TimbuktuTimbuktu is located deep inside the Malian desert.
During many centuries, Timbuktu was off-limits for foreigners and non-Muslims.
Its geographic location and complicated political, religion and ethnic conflicts make Timbuktu a very hard place to get in or come out from still today.
If you visit Timbuktu, you can add this to your list of personal travel life achievements.
Timbuktu – “The meeting-place of all who travel by camel or canoe”
Timbuktu is one of Africa’s ultimate travel destinations and a dream come true for hard core / off the beaten path travelers.
Timbuktu, also spelled Timbuctoo, Timbuktoo or Tombouctou was founded back in the year 1100. It started as a Tuareg nomad seasonal camp but during a couple of centuries it came up to be one of the most important commercial and religious outposts in all West Africa.
Timbuktu is also famous for its ancient manuscripts and the three mosques and mausoleums of Djingareyber, Sankore and Sidi Yahia.
“Timbuctoo the Mysterious”
…by Felix Dubois 1862–1945
NOTE: Back in July 2012, Timbuktu fell in the hands of Islamist rebels who captured the city from a rebel group. French troops came to liberate the city and reaching Timbuktu is once again possible. But travelers have to be extremely cautious. Even before the crisis, the desert areas of Timbuktu were known to have al Qaeda groups from the Islamic Maghreb and Tuareg rebels. Kidnappings and foreigner abductions have been normal for almost 2 decades.
On this page I gather some information about Timbuktu – a place of mystery and spirituality.
I hope you enjoy.
Timbuktu in northern Mali
Timbuktu is a sister city to the following cities: Chemnitz (Germany), Hay-on-Wye (United Kingdom), Kairuan (Tunisia), Marrakesh (Morocco), Saintes (France) and Tempe AZ (United States).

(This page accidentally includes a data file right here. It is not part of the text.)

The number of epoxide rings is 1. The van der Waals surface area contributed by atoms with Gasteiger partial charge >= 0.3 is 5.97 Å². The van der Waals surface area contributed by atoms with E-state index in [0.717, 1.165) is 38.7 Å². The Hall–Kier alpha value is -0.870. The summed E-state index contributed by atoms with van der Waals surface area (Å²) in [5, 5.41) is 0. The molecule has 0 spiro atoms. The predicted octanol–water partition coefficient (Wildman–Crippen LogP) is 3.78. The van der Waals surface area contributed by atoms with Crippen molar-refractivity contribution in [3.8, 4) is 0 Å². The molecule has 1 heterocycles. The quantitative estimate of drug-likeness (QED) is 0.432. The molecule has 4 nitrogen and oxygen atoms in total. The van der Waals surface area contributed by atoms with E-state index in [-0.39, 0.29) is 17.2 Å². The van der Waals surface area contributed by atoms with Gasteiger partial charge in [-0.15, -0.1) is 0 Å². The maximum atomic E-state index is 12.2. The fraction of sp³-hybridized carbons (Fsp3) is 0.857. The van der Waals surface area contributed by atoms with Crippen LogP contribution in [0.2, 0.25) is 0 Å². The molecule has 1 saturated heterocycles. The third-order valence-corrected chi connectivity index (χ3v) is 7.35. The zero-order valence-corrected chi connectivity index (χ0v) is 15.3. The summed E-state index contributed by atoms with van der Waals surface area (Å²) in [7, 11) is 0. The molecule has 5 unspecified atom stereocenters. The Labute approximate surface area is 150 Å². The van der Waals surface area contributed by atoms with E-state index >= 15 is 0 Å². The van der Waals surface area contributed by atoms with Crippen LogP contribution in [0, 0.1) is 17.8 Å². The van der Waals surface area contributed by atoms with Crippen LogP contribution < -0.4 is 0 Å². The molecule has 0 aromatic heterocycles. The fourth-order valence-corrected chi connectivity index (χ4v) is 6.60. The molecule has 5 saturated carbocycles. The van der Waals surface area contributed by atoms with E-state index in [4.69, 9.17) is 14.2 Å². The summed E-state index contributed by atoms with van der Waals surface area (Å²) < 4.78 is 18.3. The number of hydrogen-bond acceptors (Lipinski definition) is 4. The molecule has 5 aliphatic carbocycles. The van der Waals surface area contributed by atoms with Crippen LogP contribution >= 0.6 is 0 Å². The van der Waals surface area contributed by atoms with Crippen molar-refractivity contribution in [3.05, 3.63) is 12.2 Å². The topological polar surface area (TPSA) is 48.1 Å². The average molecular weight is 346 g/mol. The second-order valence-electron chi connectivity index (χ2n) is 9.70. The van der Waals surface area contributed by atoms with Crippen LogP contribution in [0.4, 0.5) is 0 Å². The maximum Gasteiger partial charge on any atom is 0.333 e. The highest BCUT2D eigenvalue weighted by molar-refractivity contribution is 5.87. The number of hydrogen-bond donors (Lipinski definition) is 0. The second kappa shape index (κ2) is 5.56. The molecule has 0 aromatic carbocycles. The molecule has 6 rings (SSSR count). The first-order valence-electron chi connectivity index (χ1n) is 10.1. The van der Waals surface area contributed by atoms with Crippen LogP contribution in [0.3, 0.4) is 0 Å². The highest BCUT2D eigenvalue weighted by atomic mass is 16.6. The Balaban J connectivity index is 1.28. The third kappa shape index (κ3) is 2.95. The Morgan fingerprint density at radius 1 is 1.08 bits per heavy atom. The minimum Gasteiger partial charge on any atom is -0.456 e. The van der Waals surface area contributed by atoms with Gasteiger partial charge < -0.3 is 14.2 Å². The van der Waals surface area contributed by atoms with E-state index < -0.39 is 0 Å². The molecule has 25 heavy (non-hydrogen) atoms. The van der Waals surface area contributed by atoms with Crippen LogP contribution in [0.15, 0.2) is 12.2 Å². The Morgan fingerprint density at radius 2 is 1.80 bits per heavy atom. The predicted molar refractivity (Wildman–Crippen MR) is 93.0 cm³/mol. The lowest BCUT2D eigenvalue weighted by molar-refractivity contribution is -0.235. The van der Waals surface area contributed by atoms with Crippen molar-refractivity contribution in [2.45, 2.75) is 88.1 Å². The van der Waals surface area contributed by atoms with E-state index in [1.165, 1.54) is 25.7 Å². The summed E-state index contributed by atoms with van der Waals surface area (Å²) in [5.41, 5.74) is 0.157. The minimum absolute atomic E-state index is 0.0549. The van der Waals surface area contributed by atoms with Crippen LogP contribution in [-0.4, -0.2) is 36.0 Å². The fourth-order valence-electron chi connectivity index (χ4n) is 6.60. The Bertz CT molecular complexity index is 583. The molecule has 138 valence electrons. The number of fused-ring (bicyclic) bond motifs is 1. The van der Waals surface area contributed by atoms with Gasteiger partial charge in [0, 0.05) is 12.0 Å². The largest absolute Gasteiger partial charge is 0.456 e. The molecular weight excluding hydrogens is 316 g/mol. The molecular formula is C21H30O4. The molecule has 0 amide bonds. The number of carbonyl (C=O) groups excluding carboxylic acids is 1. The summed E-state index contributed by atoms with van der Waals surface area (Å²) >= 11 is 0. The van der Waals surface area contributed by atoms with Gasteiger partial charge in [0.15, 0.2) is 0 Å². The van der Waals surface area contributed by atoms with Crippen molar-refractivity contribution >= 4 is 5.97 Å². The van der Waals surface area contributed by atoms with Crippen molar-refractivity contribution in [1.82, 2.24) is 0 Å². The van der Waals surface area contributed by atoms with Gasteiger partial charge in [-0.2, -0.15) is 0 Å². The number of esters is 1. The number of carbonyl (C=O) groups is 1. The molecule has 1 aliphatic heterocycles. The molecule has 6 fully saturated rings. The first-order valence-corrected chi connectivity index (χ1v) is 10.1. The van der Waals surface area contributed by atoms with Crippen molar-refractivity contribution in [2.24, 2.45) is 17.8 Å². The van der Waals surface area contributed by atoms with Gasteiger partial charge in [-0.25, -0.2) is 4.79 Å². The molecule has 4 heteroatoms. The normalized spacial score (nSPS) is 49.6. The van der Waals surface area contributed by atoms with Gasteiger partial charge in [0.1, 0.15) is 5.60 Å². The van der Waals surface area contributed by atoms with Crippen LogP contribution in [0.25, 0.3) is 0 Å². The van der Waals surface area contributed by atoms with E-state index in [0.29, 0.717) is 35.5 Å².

Timbuktu’s houses are ornamented with beautiful wooden doors with metal decoration. This peculiar aspect gives the city great charm and certain old vibes.
The Sankore religious complex (university, mosque and madrassa) is the oldest of the three teaching schools in Timbuktu. It was a very important religious educational center from the 14th until the 18th century.
Traditional hand made bricks drying in the sun. The majority of the buildings in Timbuktu are built with these mud bricks.
Timbuktu is a very peaceful and easy going desert city.
D.W. Berky memorial sign from the 1st American Trans-Saharan Expedition from Biskra to Timbuktu, 1912-1913.
(GMM) Grands Moulins du Mali sign, a wheat flour and rice milling company.
The Timbuktu street market is one of the most lively places in the city. Many women have little stalls where they sell dried fish, spices, fruits such as mangoes and bananas, vegetables, second hand clothes, etc.
The Municipal Museum of Timbuktu exhibits artifacts and maps to better understand the history and culture of this mythical city.
The Sidi Yahya mosque and madrassa were built back in 1440.
Sidi Yahya tombstone dating from 1463. Sidi Yahya Tadelsi was the first imam and head professor of the Sidi Yahya religious complex in Timbuktu.
The Flame of Peace or “Flamme de la Paix” is a monument located on the northwest part of Timbuktu facing the desert.
This white construction with several used guns is the actual place where more than 3000 weapons were burnt at the end of the Tuareg rebellion back in the 1990’s.
Traditional wooden door and metal decoration in Timbuktu
My transportation from Gao to Timbuktu – 22 hours!
Read more about this journey in my Best Travel Experiences.
After my 22 hour trip from Gao to Timbuktu on top of a Mauritanian smuggler pickup truck along with other 18 people, I wasn’t expecting that my way out of Timbuktu would be difficult. Well, it wasn’t easy and the reputation of Timbuktu being hard to reach and tough to get out proved to be true. My 4X4 taxi broke down near Hombori, adding 5 hours on my travel time to reach Mopti.